I think that looking at the country-level data is probably better since it's more robust, unless your objection is "GWP isn't what matters because some countries' GDP will be growing much faster."

Thanks for the reply -- Yeah, I totally agree that GDP of the most advanced countries is a better metric than GWP, since presumably GDP will accelerate first in a few countries before it accelerates in the world as a whole. I think most of the points made in my post still work, however, even against the more reasonable metric of GDP-of-the-most-technologically-advanced-country.

Moreover, I think even the point you were specifically critiquing still stands: If AI will be like the Industrial Revolution but faster, then crazy stuff will be happening pretty early on in the curve.

Here's the data I got from Wikipedia a while back on world GDP growth rates. Year is the column on the left, annual growth rate (extrapolated) is in the column on the right.
 

170032099.80.40%
165037081.740.12%
160042077.010.27%
150052058.670.27%
140062044.920.21%
135067040.50.47%
130072032.09-0.21%
125077035.58-0.10%
120082037.44-0.06%
110092039.60.11%
1000102035.310.11%
900112031.680.23%
800122025.230.07%
700132023.440.12%
600142020.860.05%
500152019.920.08%
400162018.440.06%
350167017.93-0.02%
200182018.540.03%
14200617.5-0.43%
1201918.50.04%
-2002220170.03%
-400242016.020.16%
-500252013.720.12%
-80028209.720.21%

On this data at least, 1700 is the first time an observer would say "OK yeah maybe we are transitioning to a new faster growth mode" (assuming you discount 1350 as I do as an artefact of recovering from various disasters). Moreover, it seems to contradict your claim that 0.14% growth was already high by historical standards. (Your data was for population whereas mine is for GWP, maybe that accounts for the discrepancy.)

EDIT: Also, I picked 1700 as precisely the time when "Things seem to be blowing up" first became true. My point was that the point of no return was already past by then. 

To be fair, maybe my data is shitty.



 

Scaling down all the amounts of time, here's how that situation sounds to me: US output doubles in 15 years (basically the fastest it ever has), then doubles again in 7 years. The end of the 7 year doubling is the first time that your hypothetical observer would say "OK yeah maybe we are transitioning to a new faster growth mode," and stuff started getting clearly crazy during the 7 year doubling. That scenario wouldn't be surprising to me. If that scenario sounds typical to you then it's not clear there's anything we really disagree about.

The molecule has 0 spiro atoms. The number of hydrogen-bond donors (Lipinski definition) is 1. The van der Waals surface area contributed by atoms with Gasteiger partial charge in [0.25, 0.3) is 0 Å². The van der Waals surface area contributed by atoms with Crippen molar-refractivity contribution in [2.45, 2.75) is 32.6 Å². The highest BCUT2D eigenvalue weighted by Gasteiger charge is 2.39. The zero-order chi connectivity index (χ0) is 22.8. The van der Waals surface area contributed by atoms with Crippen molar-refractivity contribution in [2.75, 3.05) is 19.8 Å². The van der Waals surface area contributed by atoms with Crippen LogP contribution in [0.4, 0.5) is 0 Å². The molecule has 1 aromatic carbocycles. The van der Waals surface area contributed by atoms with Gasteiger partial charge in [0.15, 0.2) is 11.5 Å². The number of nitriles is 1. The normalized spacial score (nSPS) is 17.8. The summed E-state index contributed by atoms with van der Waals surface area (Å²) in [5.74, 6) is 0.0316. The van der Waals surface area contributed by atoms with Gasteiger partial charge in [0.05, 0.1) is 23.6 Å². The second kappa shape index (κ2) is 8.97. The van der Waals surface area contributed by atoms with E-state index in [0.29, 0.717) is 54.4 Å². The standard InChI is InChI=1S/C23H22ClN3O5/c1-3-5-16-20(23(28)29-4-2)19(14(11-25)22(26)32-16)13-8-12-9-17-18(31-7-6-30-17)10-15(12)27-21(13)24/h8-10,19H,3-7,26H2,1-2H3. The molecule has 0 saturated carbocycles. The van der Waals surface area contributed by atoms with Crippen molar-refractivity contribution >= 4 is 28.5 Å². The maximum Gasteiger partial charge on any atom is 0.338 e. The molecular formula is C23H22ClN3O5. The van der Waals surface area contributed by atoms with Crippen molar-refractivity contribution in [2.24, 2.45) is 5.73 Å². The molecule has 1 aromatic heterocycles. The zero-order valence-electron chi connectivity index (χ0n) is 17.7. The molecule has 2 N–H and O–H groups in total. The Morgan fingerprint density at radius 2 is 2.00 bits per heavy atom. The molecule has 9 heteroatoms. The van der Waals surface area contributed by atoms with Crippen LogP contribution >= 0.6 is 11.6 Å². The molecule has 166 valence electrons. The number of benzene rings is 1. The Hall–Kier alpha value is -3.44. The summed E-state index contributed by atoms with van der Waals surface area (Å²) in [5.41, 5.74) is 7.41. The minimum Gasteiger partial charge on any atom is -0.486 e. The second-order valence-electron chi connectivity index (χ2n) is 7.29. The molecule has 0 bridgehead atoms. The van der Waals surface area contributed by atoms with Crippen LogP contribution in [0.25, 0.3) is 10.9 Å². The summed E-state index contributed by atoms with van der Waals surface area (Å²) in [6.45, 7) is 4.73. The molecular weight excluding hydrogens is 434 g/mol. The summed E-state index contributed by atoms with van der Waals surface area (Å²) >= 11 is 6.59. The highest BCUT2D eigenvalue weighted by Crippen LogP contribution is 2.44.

Moreover, it seems to contradict your claim that 0.14% growth was already high by historical standards.

0.14%/year growth sustained over 500 years is a doubling. If you did that between 5000BC and 1000AD then that would be 4000x growth. I think we have a lot of uncertainty about how much growth actually occurred but we're pretty sure it's not 4000x (e.g. going from 1 million people to 4 billion people). Standard kind of made-up estimates are more like 50x (e.g. those cited in Roodman's report), half that fast.

There is lots of variance in growth rates, and it would temporarily be above that level given that populations would grow way faster than that when they have enough resources. That makes it harder to tell what's going on but I think you should still be surprised to see such high growth rates sustained for many centuries.

(assuming you discount 1350 as I do as an artefact of recovering from various disasters

This doesn't seem to work, especially if you look at the UK. Just consider a long enough period of time (like 1000AD to 1500AD) to include both the disasters and the recovery. At that point, disasters should if anything decrease growth rates. Yet this period saw historically atypically fast growth.